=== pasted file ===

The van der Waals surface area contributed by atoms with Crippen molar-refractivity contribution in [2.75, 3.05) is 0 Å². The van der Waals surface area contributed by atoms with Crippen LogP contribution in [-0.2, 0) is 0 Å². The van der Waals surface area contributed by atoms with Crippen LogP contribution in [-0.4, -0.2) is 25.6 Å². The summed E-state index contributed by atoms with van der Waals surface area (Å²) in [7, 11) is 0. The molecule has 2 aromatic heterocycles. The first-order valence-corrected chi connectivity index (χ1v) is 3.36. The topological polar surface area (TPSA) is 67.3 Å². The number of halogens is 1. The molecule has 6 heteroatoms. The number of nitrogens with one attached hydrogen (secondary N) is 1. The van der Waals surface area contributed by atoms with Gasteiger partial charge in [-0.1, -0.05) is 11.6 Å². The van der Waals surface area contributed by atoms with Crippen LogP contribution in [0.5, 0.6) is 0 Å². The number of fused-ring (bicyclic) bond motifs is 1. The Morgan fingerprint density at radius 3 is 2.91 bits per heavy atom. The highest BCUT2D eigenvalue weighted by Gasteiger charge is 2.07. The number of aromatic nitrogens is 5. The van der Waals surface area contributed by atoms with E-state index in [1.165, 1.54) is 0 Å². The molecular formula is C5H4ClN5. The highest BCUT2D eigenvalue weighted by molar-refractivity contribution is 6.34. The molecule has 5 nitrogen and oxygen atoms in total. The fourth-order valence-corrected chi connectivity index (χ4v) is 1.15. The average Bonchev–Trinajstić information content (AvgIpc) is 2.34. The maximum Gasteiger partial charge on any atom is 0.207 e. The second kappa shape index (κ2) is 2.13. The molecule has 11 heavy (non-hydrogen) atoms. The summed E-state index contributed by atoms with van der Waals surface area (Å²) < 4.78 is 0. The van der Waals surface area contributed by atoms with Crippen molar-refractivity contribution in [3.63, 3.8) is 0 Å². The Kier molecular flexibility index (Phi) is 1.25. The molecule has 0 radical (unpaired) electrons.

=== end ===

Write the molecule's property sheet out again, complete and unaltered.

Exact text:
The van der Waals surface area contributed by atoms with Crippen molar-refractivity contribution in [2.75, 3.05) is 0 Å². The van der Waals surface area contributed by atoms with Crippen LogP contribution in [-0.2, 0) is 0 Å². The van der Waals surface area contributed by atoms with Crippen LogP contribution in [-0.4, -0.2) is 25.6 Å². The summed E-state index contributed by atoms with van der Waals surface area (Å²) in [7, 11) is 0. The molecule has 2 aromatic heterocycles. The first-order valence-corrected chi connectivity index (χ1v) is 3.36. The topological polar surface area (TPSA) is 67.3 Å². The number of halogens is 1. The molecule has 6 heteroatoms. The number of nitrogens with one attached hydrogen (secondary N) is 1. The van der Waals surface area contributed by atoms with Gasteiger partial charge in [-0.1, -0.05) is 11.6 Å². The van der Waals surface area contributed by atoms with Crippen LogP contribution in [0.5, 0.6) is 0 Å². The number of fused-ring (bicyclic) bond motifs is 1. The Morgan fingerprint density at radius 3 is 2.91 bits per heavy atom. The highest BCUT2D eigenvalue weighted by Gasteiger charge is 2.07. The number of aromatic nitrogens is 5. The van der Waals surface area contributed by atoms with E-state index in [1.165, 1.54) is 0 Å². The molecular formula is C5H4ClN5. The highest BCUT2D eigenvalue weighted by molar-refractivity contribution is 6.34. The molecule has 5 nitrogen and oxygen atoms in total. The fourth-order valence-corrected chi connectivity index (χ4v) is 1.15. The average Bonchev–Trinajstić information content (AvgIpc) is 2.34. The maximum Gasteiger partial charge on any atom is 0.207 e. The second kappa shape index (κ2) is 2.13. The molecule has 11 heavy (non-hydrogen) atoms. The summed E-state index contributed by atoms with van der Waals surface area (Å²) < 4.78 is 0. The van der Waals surface area contributed by atoms with Crippen molar-refractivity contribution in [3.63, 3.8) is 0 Å². The Kier molecular flexibility index (Phi) is 1.25. The molecule has 0 radical (unpaired) electrons.